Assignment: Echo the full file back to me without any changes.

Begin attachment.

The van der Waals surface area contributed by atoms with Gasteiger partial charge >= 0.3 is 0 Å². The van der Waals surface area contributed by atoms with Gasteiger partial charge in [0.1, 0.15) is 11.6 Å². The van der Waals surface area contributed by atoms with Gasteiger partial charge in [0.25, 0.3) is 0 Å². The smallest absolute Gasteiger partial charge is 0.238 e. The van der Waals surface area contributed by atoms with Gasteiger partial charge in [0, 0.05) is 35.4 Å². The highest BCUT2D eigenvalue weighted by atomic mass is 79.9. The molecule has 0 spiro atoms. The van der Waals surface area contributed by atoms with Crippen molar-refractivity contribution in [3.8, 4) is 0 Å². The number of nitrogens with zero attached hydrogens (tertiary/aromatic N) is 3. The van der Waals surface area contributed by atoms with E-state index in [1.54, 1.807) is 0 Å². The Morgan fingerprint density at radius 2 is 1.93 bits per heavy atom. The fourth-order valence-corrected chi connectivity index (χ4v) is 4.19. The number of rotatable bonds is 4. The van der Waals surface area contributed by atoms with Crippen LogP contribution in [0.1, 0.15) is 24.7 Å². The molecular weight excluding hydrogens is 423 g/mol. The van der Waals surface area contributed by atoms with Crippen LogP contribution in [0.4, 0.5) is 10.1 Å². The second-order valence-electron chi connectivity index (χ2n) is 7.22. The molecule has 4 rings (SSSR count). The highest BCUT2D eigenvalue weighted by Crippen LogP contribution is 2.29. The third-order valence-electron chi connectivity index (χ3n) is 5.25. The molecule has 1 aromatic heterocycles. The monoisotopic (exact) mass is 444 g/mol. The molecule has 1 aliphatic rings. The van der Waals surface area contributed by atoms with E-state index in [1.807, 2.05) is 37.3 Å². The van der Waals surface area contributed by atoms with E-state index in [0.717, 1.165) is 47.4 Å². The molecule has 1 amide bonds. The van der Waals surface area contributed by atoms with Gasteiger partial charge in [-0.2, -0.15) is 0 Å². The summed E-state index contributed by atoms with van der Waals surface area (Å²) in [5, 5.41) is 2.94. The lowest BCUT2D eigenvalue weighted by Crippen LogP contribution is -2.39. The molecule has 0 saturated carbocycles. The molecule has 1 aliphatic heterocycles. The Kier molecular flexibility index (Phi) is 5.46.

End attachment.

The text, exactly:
The van der Waals surface area contributed by atoms with Gasteiger partial charge >= 0.3 is 0 Å². The van der Waals surface area contributed by atoms with Gasteiger partial charge in [0.1, 0.15) is 11.6 Å². The van der Waals surface area contributed by atoms with Gasteiger partial charge in [0.25, 0.3) is 0 Å². The smallest absolute Gasteiger partial charge is 0.238 e. The van der Waals surface area contributed by atoms with Gasteiger partial charge in [0, 0.05) is 35.4 Å². The highest BCUT2D eigenvalue weighted by atomic mass is 79.9. The molecule has 0 spiro atoms. The van der Waals surface area contributed by atoms with Crippen molar-refractivity contribution in [3.8, 4) is 0 Å². The number of nitrogens with zero attached hydrogens (tertiary/aromatic N) is 3. The van der Waals surface area contributed by atoms with E-state index in [1.54, 1.807) is 0 Å². The Morgan fingerprint density at radius 2 is 1.93 bits per heavy atom. The fourth-order valence-corrected chi connectivity index (χ4v) is 4.19. The number of rotatable bonds is 4. The van der Waals surface area contributed by atoms with Crippen LogP contribution in [0.1, 0.15) is 24.7 Å². The molecular weight excluding hydrogens is 423 g/mol. The van der Waals surface area contributed by atoms with Crippen LogP contribution in [0.4, 0.5) is 10.1 Å². The second-order valence-electron chi connectivity index (χ2n) is 7.22. The molecule has 4 rings (SSSR count). The highest BCUT2D eigenvalue weighted by Crippen LogP contribution is 2.29. The third-order valence-electron chi connectivity index (χ3n) is 5.25. The molecule has 1 aromatic heterocycles. The monoisotopic (exact) mass is 444 g/mol. The molecule has 1 aliphatic rings. The van der Waals surface area contributed by atoms with E-state index in [1.807, 2.05) is 37.3 Å². The van der Waals surface area contributed by atoms with E-state index in [0.717, 1.165) is 47.4 Å². The molecule has 1 amide bonds. The van der Waals surface area contributed by atoms with Gasteiger partial charge in [-0.2, -0.15) is 0 Å². The summed E-state index contributed by atoms with van der Waals surface area (Å²) in [5, 5.41) is 2.94. The lowest BCUT2D eigenvalue weighted by Crippen LogP contribution is -2.39. The molecule has 0 saturated carbocycles. The molecule has 1 aliphatic heterocycles. The Kier molecular flexibility index (Phi) is 5.46.